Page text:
One issue that was conspicuously absent from conversations at the Assembly was the question of same-sex marriage, says Brendon Neilson, vision animator for the diocese of British Columbia. At this summer’s Lambeth Conference, which drew together bishops of the Anglican Communion from around the world, divisions in the church on whether to bless marriages between same-sex partners were a centrepiece of discussion. But despite the even wider differences of belief at the WCC, Neilson says the ecumenical focus of its assembly naturally keeps delegates on the topics they agree on, rather than encouraging them to clash on their points of disagreement.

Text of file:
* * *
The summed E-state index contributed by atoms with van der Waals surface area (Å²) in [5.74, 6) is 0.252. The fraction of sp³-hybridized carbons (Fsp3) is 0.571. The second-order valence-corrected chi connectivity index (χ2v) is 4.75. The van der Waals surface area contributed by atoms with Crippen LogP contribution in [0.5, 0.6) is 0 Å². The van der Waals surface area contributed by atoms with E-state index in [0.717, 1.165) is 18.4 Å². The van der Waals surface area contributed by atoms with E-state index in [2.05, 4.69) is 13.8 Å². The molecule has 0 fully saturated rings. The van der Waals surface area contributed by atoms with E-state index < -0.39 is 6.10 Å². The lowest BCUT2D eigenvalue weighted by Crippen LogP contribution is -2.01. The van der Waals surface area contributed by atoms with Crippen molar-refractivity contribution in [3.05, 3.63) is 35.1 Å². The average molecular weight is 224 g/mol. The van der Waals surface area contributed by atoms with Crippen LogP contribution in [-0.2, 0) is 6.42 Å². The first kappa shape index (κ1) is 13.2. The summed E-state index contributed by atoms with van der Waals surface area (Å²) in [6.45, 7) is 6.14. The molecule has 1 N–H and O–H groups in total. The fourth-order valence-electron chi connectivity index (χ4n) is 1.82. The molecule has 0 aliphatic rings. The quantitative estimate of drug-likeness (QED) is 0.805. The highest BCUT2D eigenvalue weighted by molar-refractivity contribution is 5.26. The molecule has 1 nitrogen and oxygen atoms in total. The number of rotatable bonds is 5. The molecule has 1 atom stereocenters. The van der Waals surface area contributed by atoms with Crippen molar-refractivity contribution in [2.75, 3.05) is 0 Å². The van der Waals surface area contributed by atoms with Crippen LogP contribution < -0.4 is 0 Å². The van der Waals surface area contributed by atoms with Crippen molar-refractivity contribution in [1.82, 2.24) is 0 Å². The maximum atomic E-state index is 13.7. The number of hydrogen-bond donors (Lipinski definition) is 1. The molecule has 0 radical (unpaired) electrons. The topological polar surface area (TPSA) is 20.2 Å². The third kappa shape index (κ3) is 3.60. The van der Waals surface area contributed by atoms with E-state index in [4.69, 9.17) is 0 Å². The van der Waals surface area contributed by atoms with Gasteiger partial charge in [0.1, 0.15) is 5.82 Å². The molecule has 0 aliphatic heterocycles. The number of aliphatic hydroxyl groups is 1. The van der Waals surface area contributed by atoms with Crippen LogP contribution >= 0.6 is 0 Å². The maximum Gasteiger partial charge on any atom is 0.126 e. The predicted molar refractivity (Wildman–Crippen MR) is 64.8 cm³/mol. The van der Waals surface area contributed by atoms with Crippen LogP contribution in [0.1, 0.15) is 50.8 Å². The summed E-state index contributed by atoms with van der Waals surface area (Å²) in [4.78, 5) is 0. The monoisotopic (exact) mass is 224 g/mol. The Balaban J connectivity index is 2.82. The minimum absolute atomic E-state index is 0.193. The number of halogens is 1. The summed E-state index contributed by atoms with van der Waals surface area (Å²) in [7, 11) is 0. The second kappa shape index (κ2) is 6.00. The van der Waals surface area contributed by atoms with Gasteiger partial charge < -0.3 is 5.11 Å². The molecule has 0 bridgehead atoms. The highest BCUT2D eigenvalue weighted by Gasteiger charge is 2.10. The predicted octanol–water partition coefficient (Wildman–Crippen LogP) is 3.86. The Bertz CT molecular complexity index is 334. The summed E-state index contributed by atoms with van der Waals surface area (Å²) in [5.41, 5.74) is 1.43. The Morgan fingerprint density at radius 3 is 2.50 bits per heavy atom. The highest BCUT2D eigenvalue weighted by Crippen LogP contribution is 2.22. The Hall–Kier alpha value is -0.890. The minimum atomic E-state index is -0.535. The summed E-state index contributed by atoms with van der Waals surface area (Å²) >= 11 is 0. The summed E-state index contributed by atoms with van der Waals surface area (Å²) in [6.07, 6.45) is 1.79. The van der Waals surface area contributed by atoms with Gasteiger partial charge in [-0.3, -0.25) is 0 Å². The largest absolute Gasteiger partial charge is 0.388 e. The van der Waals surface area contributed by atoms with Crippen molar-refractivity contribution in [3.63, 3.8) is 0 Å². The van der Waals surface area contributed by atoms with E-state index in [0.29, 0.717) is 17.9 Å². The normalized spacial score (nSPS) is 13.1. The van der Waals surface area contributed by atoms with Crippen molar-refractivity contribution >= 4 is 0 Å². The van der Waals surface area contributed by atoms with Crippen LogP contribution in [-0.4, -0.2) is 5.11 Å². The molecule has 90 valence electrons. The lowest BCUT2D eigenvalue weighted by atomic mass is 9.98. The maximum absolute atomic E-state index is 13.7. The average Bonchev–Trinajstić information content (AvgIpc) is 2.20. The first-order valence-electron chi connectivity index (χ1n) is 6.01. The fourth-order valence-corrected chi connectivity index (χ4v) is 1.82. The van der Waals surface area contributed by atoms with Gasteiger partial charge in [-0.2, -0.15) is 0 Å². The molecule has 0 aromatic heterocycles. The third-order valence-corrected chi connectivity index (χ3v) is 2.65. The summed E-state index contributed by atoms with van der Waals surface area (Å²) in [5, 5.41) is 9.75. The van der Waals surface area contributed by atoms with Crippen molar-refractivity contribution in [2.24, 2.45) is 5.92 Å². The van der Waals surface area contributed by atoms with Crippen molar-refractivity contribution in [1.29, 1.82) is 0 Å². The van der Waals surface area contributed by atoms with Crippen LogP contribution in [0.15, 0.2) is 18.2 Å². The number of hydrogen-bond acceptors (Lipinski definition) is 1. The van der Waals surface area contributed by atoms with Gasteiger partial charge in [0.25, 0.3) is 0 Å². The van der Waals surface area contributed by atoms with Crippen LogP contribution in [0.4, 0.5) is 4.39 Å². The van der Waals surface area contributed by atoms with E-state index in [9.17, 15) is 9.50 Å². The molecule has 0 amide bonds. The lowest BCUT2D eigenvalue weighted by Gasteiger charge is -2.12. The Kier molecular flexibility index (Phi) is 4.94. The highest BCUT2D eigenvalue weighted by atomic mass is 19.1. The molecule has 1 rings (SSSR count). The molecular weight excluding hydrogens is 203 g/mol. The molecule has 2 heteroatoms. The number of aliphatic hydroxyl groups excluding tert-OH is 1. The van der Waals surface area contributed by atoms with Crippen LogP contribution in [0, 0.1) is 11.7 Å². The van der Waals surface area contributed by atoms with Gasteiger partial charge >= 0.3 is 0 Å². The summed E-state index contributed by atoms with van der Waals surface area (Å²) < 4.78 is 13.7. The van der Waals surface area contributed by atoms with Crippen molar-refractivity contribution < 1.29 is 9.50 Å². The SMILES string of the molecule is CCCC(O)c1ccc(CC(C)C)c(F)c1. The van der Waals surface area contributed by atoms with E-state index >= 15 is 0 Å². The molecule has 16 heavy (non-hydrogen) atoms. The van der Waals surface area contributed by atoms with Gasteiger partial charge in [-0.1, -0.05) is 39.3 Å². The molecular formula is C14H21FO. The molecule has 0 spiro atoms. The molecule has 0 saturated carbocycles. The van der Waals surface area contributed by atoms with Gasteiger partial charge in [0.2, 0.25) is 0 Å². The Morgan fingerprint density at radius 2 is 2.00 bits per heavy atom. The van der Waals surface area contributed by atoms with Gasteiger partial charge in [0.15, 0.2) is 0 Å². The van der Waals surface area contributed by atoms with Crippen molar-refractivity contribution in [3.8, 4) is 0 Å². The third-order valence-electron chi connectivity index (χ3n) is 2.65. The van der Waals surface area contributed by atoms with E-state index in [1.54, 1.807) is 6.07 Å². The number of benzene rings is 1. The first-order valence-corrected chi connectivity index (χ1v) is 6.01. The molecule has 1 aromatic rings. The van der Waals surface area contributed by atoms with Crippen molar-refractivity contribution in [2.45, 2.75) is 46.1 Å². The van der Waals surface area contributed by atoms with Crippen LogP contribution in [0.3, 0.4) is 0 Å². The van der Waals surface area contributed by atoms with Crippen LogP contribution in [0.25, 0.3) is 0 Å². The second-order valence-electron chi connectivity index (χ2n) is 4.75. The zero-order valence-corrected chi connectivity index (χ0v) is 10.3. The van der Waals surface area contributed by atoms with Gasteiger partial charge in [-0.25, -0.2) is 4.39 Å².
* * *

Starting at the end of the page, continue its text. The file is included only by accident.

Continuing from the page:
“It is a fragile unity that’s held at the World Council of Churches … There are things just not talked about because of their divisive nature,” he says. “I think it would have been an uncomfortable place for a lot of people who care very deeply about those particular issues that were not talked about.”  


  • Sean Frankling

    Sean Frankling’s experience includes newspaper reporting as well as writing for video and podcast media. He’s been chasing stories since his first co-op for Toronto’s Gleaner Community Press at age 19. He studied journalism at Carleton University and has written for the Toronto Star, WatchMojo and other outlets.